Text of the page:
By Jon Heyman
September 25, 2009

The St. Louis Cardinals managed to go an almost unprecedented 4-for-4 with their acquisitions this summer, helping them to run away from their archrival Chicago Cubs in the NL Central. Their hot streak might also have raised the confidence of their front office to extreme heights.

How else to explain club owner Bill DeWitt's stated winter objective to sign both their two superstars, Albert Pujols and Matt Holliday. "That's the goal," DeWitt told, "to lock up both of them."

DeWitt, leader of one of baseball's best organizations, also said, "We want to make sure Albert's a long-term, lifetime Cardinal."

As if a winter in which they will try to placate, satisfy and bring back managerial icon Tony La Russa and his annoyed pitching coach cohort Dave Duncan (Duncan was upset to see son Chris traded away) wasn't challenging enough, DeWitt is proposing an additional two-part trick that carries an extraordinarily high degree of difficulty.

"No chance can they keep both," one competing GM opined.

It isn't often a team confronts a contract situation with two more years to go. But Pujols is a special situation. "Two years is a long time, but two years can go fast," DeWitt said.

Pujols, who is make $16 million in 2010 under his current contract and another $16 million on a 2011 club option, is expected to seek at least a contract extension with a salary comparable to Alex Rodriguez's contract that's likely to pay him $30 million annually. Pujols' agent, Danny Lozano, didn't return a call Thursday, but it's illogical to expect Pujols to seek anything less than baseball's top salary, especially coming off perhaps his best season in a career of only excellent seasons. He's hitting .330 with 47 home runs and 129 RBIs.

Holliday, the top free agent this winter (just ahead of Jason Bay and John Lackey) who's hitting .356 since coming to St. Louis, is thought to be interested in a deal comparable to the $180 million, eight-year contract signed by Mark Teixeira last winter. DeWitt repeated their desire to re-sign Holliday, as well. "Our goal is to keep Matt Holliday, no question about that," DeWitt said.

The Cardinals, whose midsummer deals for Holliday, Mark DeRosa, Julio Lugo and John Smoltz all paid off, have relied for years on star players loving perhaps the country's best baseball town to the point of leaving money on the table to stay in St. Louis. But to think they can or will spend close to $50 million per season on two players seems like a tough assignment, especially with ace pitcher Chris Carpenter's own contract up in a year.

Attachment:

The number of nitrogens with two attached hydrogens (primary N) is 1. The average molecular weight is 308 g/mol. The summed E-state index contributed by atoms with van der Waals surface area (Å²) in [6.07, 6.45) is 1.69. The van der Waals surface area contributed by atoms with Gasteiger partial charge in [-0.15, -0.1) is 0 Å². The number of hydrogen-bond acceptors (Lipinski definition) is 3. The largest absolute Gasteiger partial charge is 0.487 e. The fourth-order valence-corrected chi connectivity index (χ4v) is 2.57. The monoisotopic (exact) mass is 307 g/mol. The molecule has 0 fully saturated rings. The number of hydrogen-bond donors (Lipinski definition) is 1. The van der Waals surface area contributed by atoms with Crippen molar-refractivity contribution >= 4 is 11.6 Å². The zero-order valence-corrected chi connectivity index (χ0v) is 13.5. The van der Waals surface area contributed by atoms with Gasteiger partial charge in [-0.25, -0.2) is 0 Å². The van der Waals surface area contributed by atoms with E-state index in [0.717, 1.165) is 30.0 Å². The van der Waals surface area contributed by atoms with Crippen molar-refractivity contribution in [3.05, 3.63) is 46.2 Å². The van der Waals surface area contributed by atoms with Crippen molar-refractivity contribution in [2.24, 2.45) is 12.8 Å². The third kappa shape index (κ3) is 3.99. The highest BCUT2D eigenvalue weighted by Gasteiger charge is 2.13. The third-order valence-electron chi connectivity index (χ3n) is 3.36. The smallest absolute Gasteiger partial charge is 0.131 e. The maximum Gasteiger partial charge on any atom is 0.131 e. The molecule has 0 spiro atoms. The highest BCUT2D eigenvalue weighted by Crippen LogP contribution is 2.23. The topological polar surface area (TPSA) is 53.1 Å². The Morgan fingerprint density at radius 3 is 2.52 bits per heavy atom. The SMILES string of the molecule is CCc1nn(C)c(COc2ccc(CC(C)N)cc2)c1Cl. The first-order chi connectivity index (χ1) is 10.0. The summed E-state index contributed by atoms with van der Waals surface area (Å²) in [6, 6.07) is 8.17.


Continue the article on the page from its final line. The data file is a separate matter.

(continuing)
But perhaps it doesn't matter whether anyone thinks it can be done. Negotiating with the two stars simultaneously actually makes sense for a variety of reasons, including ...

• By getting counter-offers from both stars, they can judge the reasonableness of both against each other.

• They avoid insulting Pujols by making a higher accompanying offer to him at a time they're likely to offer Holliday a deal to beat Pujols' current $16 million salary.

• They show both they're interested in retaining the best 3-4 combination in baseball, and perhaps give each an even better feeling about the team's chances (of course money is always assumed to be the key factor in any negotiation, but both stars have to relish having the other around).

• They show their great fans how serious they are.

• They show La Russa and Duncan how serious they are.

Regarding La Russa, DeWitt said that he remained "hopeful and optimistic" that he'll stay.

DeWitt didn't volunteer his opinion of their chances to accomplish the Daily Double of Pujols and Holliday. But if they can do it, they'll surprise a lot of folks around baseball.

A person familiar with the Astros' plans says they will interview Manny Acta for their managerial opening. But if the Houston Chronicle's candidate list has any legs, he'll have plenty of company. It's a veritable potpourri of former Astros stars and current Astros coaches and decision-makers.